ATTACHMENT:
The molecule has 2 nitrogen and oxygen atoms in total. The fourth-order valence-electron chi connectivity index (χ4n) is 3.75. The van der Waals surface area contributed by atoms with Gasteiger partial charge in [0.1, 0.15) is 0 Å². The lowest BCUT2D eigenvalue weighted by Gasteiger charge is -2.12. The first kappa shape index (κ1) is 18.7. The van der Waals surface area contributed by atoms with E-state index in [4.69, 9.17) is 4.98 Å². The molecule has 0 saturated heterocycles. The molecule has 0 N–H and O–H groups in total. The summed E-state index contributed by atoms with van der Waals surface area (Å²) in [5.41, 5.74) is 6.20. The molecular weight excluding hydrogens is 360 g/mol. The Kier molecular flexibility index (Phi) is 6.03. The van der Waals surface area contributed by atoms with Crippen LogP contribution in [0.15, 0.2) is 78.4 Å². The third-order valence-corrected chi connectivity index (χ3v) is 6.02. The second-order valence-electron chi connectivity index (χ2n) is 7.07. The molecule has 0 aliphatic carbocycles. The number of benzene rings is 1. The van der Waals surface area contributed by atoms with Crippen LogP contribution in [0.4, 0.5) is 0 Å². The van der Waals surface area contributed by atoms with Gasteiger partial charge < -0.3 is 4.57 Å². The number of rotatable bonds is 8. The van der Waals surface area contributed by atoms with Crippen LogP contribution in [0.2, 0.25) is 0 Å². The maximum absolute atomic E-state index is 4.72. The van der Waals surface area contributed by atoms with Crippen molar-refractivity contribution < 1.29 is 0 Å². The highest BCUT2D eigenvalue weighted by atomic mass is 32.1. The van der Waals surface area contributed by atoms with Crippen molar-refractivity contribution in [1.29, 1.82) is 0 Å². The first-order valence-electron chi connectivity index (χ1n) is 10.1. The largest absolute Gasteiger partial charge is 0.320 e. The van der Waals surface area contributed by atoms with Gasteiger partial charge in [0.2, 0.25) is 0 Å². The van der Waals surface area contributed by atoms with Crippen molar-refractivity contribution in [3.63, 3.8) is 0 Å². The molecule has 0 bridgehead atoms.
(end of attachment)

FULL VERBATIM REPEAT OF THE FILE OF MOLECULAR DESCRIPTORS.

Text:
The molecule has 2 nitrogen and oxygen atoms in total. The fourth-order valence-electron chi connectivity index (χ4n) is 3.75. The van der Waals surface area contributed by atoms with Gasteiger partial charge in [0.1, 0.15) is 0 Å². The lowest BCUT2D eigenvalue weighted by Gasteiger charge is -2.12. The first kappa shape index (κ1) is 18.7. The van der Waals surface area contributed by atoms with E-state index in [4.69, 9.17) is 4.98 Å². The molecule has 0 saturated heterocycles. The molecule has 0 N–H and O–H groups in total. The summed E-state index contributed by atoms with van der Waals surface area (Å²) in [5.41, 5.74) is 6.20. The molecular weight excluding hydrogens is 360 g/mol. The Kier molecular flexibility index (Phi) is 6.03. The van der Waals surface area contributed by atoms with Crippen LogP contribution in [0.15, 0.2) is 78.4 Å². The third-order valence-corrected chi connectivity index (χ3v) is 6.02. The second-order valence-electron chi connectivity index (χ2n) is 7.07. The molecule has 0 aliphatic carbocycles. The number of benzene rings is 1. The van der Waals surface area contributed by atoms with Crippen LogP contribution in [0.4, 0.5) is 0 Å². The van der Waals surface area contributed by atoms with Gasteiger partial charge < -0.3 is 4.57 Å². The number of rotatable bonds is 8. The van der Waals surface area contributed by atoms with Crippen LogP contribution in [0.2, 0.25) is 0 Å². The maximum absolute atomic E-state index is 4.72. The van der Waals surface area contributed by atoms with Crippen molar-refractivity contribution < 1.29 is 0 Å². The highest BCUT2D eigenvalue weighted by atomic mass is 32.1. The van der Waals surface area contributed by atoms with Crippen molar-refractivity contribution in [1.29, 1.82) is 0 Å². The first-order valence-electron chi connectivity index (χ1n) is 10.1. The largest absolute Gasteiger partial charge is 0.320 e. The van der Waals surface area contributed by atoms with Gasteiger partial charge in [0.2, 0.25) is 0 Å². The van der Waals surface area contributed by atoms with Crippen molar-refractivity contribution in [3.63, 3.8) is 0 Å². The molecule has 0 bridgehead atoms.